For those of you who don't feel like following the link, the author is basically contending that 50 Shades is child pornography. I don't have any intention of reading it either way, but I am interested in your thoughts on that, @jazzabel, and the thoughts of anybody else who's read it.
     
  15. jazzabel
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    jazzabel Contributing Member Contributor

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    Hi Frog, thanks for your input! To be perfectly honest, there's nothing disturbing or "incredibly graphic" in the book, it's simply an honest description of sex from a female point of view, and a half-decent plot. There are no children in whatsoever. The main character Anastasia, 22 years old, happens to be a virgin in the beginning. That is all. The male character (who is 27 in the book) was sexually abused as a teenager, by a dominatrix, which left him messed up, on a background of being abused and neglected as a baby, before he was adopted, but that is explored for what it is, I thought that was done in a good way.
    I can only imagine that people who were severely traumatised in abusive relationships would find the whole playful sub-dom thing triggering, other than that, only a prude could call this pornography. I see more humiliation and demeaning of women in an average rap video, let alone on the internet.
    It's just a romance novel, but written with due attention to female experience of sex. The (in reality rather vanilla version of) bdsm theme might not be a turn on for everybody but there's nothing more sinister to it than that, methinks.

    ps. I just read the letter in the link. That looks like a good example of a person who was triggered by the bdsm theme. But I would have to completely disagree with what they said, it's just an overreaction and misunderstanding, imho.
     
  16. mammamaia
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    mammamaia nit-picker-in-chief Contributor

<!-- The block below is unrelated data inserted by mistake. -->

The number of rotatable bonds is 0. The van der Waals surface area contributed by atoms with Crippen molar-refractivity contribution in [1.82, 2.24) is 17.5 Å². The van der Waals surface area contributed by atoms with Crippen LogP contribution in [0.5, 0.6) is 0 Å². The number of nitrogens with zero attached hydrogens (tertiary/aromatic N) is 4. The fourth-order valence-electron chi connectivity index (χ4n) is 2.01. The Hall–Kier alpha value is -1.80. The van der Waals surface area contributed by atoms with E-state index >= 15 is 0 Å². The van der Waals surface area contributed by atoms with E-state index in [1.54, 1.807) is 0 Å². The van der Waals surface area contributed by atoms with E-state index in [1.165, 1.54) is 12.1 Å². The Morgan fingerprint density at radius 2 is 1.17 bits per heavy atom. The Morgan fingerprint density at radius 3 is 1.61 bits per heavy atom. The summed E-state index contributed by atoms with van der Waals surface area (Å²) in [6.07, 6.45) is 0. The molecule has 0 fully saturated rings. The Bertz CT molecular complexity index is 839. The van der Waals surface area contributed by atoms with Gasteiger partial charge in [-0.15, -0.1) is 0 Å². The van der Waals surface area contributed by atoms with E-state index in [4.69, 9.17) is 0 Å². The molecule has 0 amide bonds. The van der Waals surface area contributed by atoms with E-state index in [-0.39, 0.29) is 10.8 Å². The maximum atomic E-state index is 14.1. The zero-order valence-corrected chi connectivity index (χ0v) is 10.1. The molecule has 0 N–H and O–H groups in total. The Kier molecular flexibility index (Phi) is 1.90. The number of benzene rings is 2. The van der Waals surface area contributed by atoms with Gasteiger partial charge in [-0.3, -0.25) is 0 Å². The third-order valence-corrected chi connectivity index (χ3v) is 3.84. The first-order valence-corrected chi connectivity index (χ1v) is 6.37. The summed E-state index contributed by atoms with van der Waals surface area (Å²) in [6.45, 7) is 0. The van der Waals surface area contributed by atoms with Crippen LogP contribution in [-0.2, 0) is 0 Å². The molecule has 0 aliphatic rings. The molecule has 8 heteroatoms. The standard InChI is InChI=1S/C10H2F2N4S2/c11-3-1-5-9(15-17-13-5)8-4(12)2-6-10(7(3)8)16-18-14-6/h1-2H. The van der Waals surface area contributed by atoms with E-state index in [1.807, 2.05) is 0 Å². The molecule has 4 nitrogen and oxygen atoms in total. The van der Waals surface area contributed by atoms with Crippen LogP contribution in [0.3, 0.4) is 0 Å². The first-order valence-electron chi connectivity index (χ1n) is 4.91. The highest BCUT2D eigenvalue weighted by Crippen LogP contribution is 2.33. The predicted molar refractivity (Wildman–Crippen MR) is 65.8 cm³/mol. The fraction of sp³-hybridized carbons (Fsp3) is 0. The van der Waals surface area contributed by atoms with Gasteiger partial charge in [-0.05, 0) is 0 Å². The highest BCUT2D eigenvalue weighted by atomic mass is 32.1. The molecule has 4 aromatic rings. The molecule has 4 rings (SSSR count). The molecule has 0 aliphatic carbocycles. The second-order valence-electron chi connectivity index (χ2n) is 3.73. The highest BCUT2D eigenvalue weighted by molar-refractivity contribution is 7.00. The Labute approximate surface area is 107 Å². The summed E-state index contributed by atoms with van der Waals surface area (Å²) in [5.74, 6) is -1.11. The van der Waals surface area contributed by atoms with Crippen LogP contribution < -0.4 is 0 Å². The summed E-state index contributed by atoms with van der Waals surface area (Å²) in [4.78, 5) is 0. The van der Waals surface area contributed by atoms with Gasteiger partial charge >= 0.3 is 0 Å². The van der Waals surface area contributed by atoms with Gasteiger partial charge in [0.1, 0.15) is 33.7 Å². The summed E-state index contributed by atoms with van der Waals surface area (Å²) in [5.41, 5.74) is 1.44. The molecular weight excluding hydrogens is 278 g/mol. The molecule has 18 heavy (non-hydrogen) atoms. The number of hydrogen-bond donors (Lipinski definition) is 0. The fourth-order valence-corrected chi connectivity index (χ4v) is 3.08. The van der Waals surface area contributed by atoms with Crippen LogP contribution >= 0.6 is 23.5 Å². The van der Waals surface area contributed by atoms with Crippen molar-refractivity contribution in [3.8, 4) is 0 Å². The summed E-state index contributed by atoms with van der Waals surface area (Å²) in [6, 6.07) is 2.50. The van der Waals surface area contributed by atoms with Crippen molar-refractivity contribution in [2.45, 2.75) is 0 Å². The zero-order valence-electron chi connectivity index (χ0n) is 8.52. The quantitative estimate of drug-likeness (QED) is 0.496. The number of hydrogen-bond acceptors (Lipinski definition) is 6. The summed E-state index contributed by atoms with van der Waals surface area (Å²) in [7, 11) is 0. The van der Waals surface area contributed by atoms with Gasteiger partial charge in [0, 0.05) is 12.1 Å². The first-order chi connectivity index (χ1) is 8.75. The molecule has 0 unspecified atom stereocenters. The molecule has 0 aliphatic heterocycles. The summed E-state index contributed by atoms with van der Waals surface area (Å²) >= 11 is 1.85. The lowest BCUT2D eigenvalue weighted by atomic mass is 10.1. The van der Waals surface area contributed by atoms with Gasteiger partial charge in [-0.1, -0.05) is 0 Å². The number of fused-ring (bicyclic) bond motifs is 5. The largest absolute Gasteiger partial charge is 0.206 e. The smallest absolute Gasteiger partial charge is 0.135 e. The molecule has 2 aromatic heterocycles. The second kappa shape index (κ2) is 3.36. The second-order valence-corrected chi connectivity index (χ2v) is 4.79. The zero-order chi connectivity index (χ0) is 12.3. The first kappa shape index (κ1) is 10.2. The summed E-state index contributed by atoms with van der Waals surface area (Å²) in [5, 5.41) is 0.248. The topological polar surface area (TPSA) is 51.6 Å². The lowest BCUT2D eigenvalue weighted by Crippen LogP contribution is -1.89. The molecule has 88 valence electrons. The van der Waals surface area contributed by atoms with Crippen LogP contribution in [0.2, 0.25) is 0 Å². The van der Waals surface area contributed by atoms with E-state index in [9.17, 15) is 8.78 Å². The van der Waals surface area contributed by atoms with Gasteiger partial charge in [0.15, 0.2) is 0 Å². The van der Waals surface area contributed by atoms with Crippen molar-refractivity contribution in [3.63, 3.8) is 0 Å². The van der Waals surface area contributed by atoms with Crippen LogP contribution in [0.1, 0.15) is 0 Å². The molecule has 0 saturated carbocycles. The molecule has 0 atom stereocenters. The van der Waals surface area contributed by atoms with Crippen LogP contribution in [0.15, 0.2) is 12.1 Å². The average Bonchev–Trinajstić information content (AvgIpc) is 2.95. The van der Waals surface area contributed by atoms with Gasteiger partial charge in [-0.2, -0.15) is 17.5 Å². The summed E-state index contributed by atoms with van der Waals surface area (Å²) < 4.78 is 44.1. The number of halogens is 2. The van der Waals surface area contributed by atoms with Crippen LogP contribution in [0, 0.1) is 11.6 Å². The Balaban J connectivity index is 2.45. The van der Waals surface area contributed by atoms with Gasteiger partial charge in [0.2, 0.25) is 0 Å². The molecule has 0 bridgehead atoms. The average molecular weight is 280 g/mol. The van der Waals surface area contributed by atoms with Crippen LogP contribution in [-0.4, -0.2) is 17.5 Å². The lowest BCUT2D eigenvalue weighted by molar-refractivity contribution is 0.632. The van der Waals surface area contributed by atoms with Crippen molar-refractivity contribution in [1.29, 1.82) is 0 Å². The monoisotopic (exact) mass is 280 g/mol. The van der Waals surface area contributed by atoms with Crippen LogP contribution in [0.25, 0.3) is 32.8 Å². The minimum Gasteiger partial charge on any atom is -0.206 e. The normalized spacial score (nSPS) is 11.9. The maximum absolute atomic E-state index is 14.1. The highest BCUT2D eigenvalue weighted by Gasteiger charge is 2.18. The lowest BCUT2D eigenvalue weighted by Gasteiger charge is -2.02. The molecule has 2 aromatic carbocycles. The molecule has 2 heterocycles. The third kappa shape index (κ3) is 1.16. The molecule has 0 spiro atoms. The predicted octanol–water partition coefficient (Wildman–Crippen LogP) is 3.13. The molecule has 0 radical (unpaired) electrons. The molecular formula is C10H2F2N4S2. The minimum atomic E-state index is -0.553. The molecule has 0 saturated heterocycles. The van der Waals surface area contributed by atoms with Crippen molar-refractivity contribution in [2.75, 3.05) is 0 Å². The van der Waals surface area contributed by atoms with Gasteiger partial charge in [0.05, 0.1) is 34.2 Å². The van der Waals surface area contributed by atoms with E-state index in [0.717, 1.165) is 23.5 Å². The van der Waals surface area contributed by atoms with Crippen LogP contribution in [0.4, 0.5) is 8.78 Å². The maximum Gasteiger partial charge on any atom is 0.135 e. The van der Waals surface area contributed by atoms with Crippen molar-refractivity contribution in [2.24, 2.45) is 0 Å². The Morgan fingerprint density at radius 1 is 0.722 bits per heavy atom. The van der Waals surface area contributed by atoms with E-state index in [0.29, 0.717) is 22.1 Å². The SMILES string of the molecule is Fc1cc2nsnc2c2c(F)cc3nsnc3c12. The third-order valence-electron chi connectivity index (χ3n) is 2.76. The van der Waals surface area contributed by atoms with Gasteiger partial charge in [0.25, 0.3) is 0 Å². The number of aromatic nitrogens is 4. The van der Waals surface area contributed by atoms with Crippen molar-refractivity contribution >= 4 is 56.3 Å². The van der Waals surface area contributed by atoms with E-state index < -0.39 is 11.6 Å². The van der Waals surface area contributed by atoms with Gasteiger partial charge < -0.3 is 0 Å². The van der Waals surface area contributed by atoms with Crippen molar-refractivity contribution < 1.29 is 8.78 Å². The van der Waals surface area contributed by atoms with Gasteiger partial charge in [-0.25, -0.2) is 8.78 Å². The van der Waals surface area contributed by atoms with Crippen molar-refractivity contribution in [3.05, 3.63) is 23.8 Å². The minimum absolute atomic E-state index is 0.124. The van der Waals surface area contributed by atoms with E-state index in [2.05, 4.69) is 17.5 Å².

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    if you're posting just to have it read, then 'the lounge' is the proper place to put it... being in the workshop means you want the writing quality critiqued and to not have the content discussed or debated, which is not allowed in the workshop sections...

    you should probably ask a moderator to move it for you, so the discussion of your opinions can continue 'lawfully'...
     
  17. jazzabel
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    jazzabel Contributing Member Contributor

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    Ah, I see. Ok, next time I know where to post. Since I don't mind the content or the writing being discussed, I'll leave it here and if anyone else wants it moved, I won't mind :) Thanks for the information maia!
     
  18. Dante Dases
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    Dante Dases Contributing Member Contributor

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    Book discussion should go in the Book Discussion subforum. Hence the move.
     
  19. jazzabel
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    jazzabel Contributing Member Contributor

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    Thank you for the information.
     
  20. Tanner05
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    Tanner05 New Member

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    Yeah I tried to read it, but couldn't get over the main character's name. Anastasia Steele is possibly the worst name I've ever read.
    From the beginning the character was whining about her appearance. Which as a woman I find nearly offensive for an author to portray a woman who is supposed to be attractive as so cliche and weak. As if being insecure is the only way to find a man. From other reviews it sounded like Anastasia Steele resembled Bella Swan (Twilight) in the fact that they had no outside interest other than the man she was with. I'll admit I didn't try very hard to get into the books. My negative review could have easily been colored by the people I know who read the book.
    I know the sex scenes are the driving force of this book. However, it isn't worth it to me to read sex scenes in a book like that when there are plenty go good written sex scenes to be had elsewhere.

    Take my review with a grain of salt. I have never been much of a Romance reader.
     
  21. jazzabel
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    jazzabel Contributing Member Contributor

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    Tanner: I don't read Romance at all either :D Your asessement is fair. I went through the same dilemma after reading the first chapter and didn't pick it up again for 3 months. Anastasia is exactly as you described her, but the book was worth reading for Christian's character development.
     
  22. chicagoliz
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    chicagoliz Contributing Member Contributor

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    I read all 3 books in 3 days. I had fun reading them, and what mostly kept me going was to see what ends up happening to Christian. I agree that the sex scenes got repetitive, and especially by the end they were boring. And the book required a huge suspension of disbelief.